71º19.49' N, 158º24.74´ W
As of today, an addition has been made to the already existing range of colours that surround us. The palette now consists of Grey, Grey, Grey, and Turquoise, the colours referring to the sky, the sea, the land, and the ice, respectively. Yes, this morning we saw ice for the very first time; there were huge blocks of floe ice all around us as we negotiated our way towards Barrow. They were not gigantic (although, I think the Americans still call them icebergs) but big enough to be of concern. Consequently, a 24-hour Ice Watch has now come into effect on board Sarema.
The weather forecast was another thing giving cause for concern as we neared Barrow. There was a low pressure area approaching us from south-west with 35 to 40 knot winds. Now, the direction of the wind was good because it would probably sweep the ice off the coast but, of course, its strength was something to worry about.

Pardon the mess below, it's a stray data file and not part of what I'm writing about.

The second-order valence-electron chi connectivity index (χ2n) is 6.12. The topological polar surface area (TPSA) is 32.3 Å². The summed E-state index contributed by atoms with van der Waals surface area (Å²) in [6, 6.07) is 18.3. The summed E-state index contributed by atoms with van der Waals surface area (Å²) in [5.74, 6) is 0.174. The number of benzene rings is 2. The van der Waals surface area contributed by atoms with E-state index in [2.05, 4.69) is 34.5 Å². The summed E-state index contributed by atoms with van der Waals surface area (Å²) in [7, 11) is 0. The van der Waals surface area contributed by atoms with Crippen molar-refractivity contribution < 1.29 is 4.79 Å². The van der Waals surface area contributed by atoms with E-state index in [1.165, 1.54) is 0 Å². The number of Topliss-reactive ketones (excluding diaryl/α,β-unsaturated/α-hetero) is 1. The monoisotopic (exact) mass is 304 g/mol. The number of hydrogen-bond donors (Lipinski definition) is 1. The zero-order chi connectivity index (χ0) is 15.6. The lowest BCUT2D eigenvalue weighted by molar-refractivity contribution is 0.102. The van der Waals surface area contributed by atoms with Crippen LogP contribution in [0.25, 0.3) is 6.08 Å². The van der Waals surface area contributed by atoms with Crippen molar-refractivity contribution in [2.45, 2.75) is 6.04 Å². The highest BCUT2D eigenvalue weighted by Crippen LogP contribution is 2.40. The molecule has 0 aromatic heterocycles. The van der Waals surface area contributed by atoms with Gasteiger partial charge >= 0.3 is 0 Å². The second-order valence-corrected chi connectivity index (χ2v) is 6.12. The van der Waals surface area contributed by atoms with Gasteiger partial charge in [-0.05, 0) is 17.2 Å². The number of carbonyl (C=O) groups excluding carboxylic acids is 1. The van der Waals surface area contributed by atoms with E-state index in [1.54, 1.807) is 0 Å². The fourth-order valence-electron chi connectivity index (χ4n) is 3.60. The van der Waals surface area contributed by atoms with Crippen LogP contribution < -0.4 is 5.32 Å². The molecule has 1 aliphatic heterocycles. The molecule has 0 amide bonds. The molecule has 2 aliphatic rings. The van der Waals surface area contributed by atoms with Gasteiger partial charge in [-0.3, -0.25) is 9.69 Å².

The Chukchi Sea is very shallow with less than 20 meter depths around Point Barrow. After Barrow, there was a large area of fast ice which, as far as we knew, was still attached to the shore blocking our way to Tuktoyaktuk. Since Barrow does not have a harbour, and the lagoon in front of the town has an average depth of about two meters, we were left with very few alternatives. After carefully considering our predicament, we decided to make a U-turn and head for the open sea. At a distance of about 30 miles from the shore, we hove to hopefully far enough from the pack ice lying north of us to allow Sarema drift with the predicted winds. At the moment, we are staying put and waiting for the approaching gale!